My Roller Coaster Relationship With Money!

My kiddos on their favorite roller coaster

I’ve had mostly a roller coaster relationship with money.  During my life I’ve gone from having very little to having more than plenty then back to having very little again before leveling off.

I’m an “Air Force brat” with five siblings and as we moved from base to base throughout childhood money was always tight so we learned early on to either make things ourselves or make do with what we had. Those skills served me well over the years, although I fell off the frugal wagon during college when credit was easy to get but jobs weren’t. I learned my credit lessons the hard way when it took a decade to pay off all my fun college purchases like clothing, a stereo, clothing, DVD player, television and more clothing.

After college I started a successful business during an economic upswing and I actually began to feel guilty about how much money I was making. It was the first time in my life that I had any real money left over at the end of the month and I didn’t want to get into debt again so I started putting away as much as I could. After the Gulf oil spill the economy crashed in our area and I closed the business in 2009. Having an emergency fund, combined with living as frugally as possible, has kept my family of seven afloat for three years! Hopefully the twists and turns are behind us, but we know we can withstand the ride!

Disclosure – I wrote this post as an entry for a judged contest from Wells Fargo. I received no compensation for this post and all thoughts and opinions are my own.


6 Ways to Teach Your Kids the Value of Money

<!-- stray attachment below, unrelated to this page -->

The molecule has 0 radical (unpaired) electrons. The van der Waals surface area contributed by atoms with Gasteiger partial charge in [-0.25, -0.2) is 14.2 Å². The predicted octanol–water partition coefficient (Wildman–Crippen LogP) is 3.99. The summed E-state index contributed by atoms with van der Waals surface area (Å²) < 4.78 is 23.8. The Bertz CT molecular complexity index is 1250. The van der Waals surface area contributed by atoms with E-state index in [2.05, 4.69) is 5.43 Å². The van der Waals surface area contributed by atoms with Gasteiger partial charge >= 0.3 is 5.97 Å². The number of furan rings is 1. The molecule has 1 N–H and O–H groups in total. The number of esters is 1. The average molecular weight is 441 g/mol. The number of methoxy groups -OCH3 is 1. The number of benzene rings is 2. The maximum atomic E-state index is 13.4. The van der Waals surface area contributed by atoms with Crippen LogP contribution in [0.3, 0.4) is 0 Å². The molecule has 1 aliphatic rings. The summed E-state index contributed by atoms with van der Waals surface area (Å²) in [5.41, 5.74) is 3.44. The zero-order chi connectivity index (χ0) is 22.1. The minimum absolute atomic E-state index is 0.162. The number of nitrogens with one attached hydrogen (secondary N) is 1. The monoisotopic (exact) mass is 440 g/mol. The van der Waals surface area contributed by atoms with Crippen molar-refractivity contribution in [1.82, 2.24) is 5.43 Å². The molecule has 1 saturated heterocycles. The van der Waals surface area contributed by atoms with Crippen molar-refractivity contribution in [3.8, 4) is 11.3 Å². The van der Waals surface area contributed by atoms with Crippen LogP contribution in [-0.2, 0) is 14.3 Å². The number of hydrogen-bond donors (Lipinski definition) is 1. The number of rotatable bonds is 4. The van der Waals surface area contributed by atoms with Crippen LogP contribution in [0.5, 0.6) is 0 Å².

As parents, it is important that we teach our children many things, but one of the most critical things we need to teach them is the value of money.  Here are a few tips that you can practice to help educate your kids about managing money and personal finance:

1) Introduce them to money at a young age.

Children learn best through observation and repetition. Introduce your kids to the concept of money as soon as they can count.

2) Teach your children how to make wise spending decisions.

Spend time to teach your children the differences between their wants, needs and wishes. Once they are able to distinguish these three from one another, they will be able to make wiser spending decisions.

3) Set goals.

Take the opportunity to teach your children to set goals each time they want a new video game, doll or other toy. By setting goals, your kids will be able to learn the value of both saving money and of being patient.

4) Open a savings account for each child.

Take your children to the bank and open a savings account for each of them. To encourage your kids to save a portion of their allowance, offer to match some of their savings. You could, for example, contribute $1 for every $5 they put in the bank.  Don’t say no if they want to withdraw some of their savings in order to purchase something. Doing so might discourage them from putting money in their bank account and they need to learn how to make responsible choices with their money.

5) Teach your kids how to work for their money.

Money doesn’t grown on trees—and this is something your children need to learn at any early age. Help your kids understand that money is something that is earned through hard work. Teach them to complete age-appropriate household chores such as setting the table for younger kids and mowing the lawn for your older kids.  When I was young my mother actually paid me a penny for every weed I pulled – they had to have the whole root attached or I didn’t get paid!

6) Encourage saving.

When giving your kids a daily or weekly allowance, give them small denominations in order to encourage saving. It will be easier for them to set aside some cash if they have several $1 bills instead of one $10 bill.

You may have great financial habits, but that doesn’t mean your kids will automatically know what to do when holding cash in their hands. Teach your kids the value of money at a young age, and they’ll definitely thank you for it later.

Photo Credit: iClipart


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